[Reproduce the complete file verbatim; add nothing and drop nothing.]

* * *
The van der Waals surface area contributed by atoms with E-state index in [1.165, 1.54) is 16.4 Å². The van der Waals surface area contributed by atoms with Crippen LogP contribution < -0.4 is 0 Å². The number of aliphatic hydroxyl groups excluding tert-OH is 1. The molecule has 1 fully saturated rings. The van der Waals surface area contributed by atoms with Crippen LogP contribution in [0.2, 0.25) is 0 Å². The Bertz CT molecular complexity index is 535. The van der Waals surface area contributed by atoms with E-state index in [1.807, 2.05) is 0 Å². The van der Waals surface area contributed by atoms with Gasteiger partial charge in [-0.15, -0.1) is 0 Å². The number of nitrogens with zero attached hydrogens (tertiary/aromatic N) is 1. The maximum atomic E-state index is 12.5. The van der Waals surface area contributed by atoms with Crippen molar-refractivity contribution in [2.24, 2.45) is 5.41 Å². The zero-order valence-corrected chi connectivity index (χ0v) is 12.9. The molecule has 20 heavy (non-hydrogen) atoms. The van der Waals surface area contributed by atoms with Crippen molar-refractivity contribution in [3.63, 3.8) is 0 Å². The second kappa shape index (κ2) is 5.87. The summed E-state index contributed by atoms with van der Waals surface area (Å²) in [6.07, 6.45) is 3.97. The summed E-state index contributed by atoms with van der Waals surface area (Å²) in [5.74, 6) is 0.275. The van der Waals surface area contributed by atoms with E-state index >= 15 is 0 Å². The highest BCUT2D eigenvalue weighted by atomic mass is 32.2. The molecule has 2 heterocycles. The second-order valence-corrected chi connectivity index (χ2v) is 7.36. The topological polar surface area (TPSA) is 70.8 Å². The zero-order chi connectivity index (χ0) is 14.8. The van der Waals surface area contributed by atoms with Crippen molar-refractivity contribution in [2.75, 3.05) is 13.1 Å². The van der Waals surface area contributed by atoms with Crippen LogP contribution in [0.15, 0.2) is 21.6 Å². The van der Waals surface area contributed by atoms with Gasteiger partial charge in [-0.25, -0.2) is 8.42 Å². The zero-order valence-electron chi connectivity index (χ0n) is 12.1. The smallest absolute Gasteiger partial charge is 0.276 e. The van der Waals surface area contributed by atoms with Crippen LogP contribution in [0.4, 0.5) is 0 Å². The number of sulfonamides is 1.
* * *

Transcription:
The van der Waals surface area contributed by atoms with E-state index in [1.165, 1.54) is 16.4 Å². The van der Waals surface area contributed by atoms with Crippen LogP contribution < -0.4 is 0 Å². The number of aliphatic hydroxyl groups excluding tert-OH is 1. The molecule has 1 fully saturated rings. The van der Waals surface area contributed by atoms with Crippen LogP contribution in [0.2, 0.25) is 0 Å². The Bertz CT molecular complexity index is 535. The van der Waals surface area contributed by atoms with E-state index in [1.807, 2.05) is 0 Å². The van der Waals surface area contributed by atoms with Gasteiger partial charge in [-0.15, -0.1) is 0 Å². The number of nitrogens with zero attached hydrogens (tertiary/aromatic N) is 1. The maximum atomic E-state index is 12.5. The van der Waals surface area contributed by atoms with Crippen molar-refractivity contribution in [2.24, 2.45) is 5.41 Å². The zero-order valence-corrected chi connectivity index (χ0v) is 12.9. The molecule has 20 heavy (non-hydrogen) atoms. The van der Waals surface area contributed by atoms with Crippen molar-refractivity contribution in [3.63, 3.8) is 0 Å². The second kappa shape index (κ2) is 5.87. The summed E-state index contributed by atoms with van der Waals surface area (Å²) in [6.07, 6.45) is 3.97. The summed E-state index contributed by atoms with van der Waals surface area (Å²) in [5.74, 6) is 0.275. The van der Waals surface area contributed by atoms with E-state index >= 15 is 0 Å². The highest BCUT2D eigenvalue weighted by atomic mass is 32.2. The molecule has 2 heterocycles. The second-order valence-corrected chi connectivity index (χ2v) is 7.36. The topological polar surface area (TPSA) is 70.8 Å². The zero-order chi connectivity index (χ0) is 14.8. The van der Waals surface area contributed by atoms with Crippen molar-refractivity contribution in [2.75, 3.05) is 13.1 Å². The van der Waals surface area contributed by atoms with Crippen LogP contribution in [0.15, 0.2) is 21.6 Å². The van der Waals surface area contributed by atoms with Gasteiger partial charge in [-0.25, -0.2) is 8.42 Å². The zero-order valence-electron chi connectivity index (χ0n) is 12.1. The smallest absolute Gasteiger partial charge is 0.276 e. The van der Waals surface area contributed by atoms with Crippen LogP contribution in [0.4, 0.5) is 0 Å². The number of sulfonamides is 1.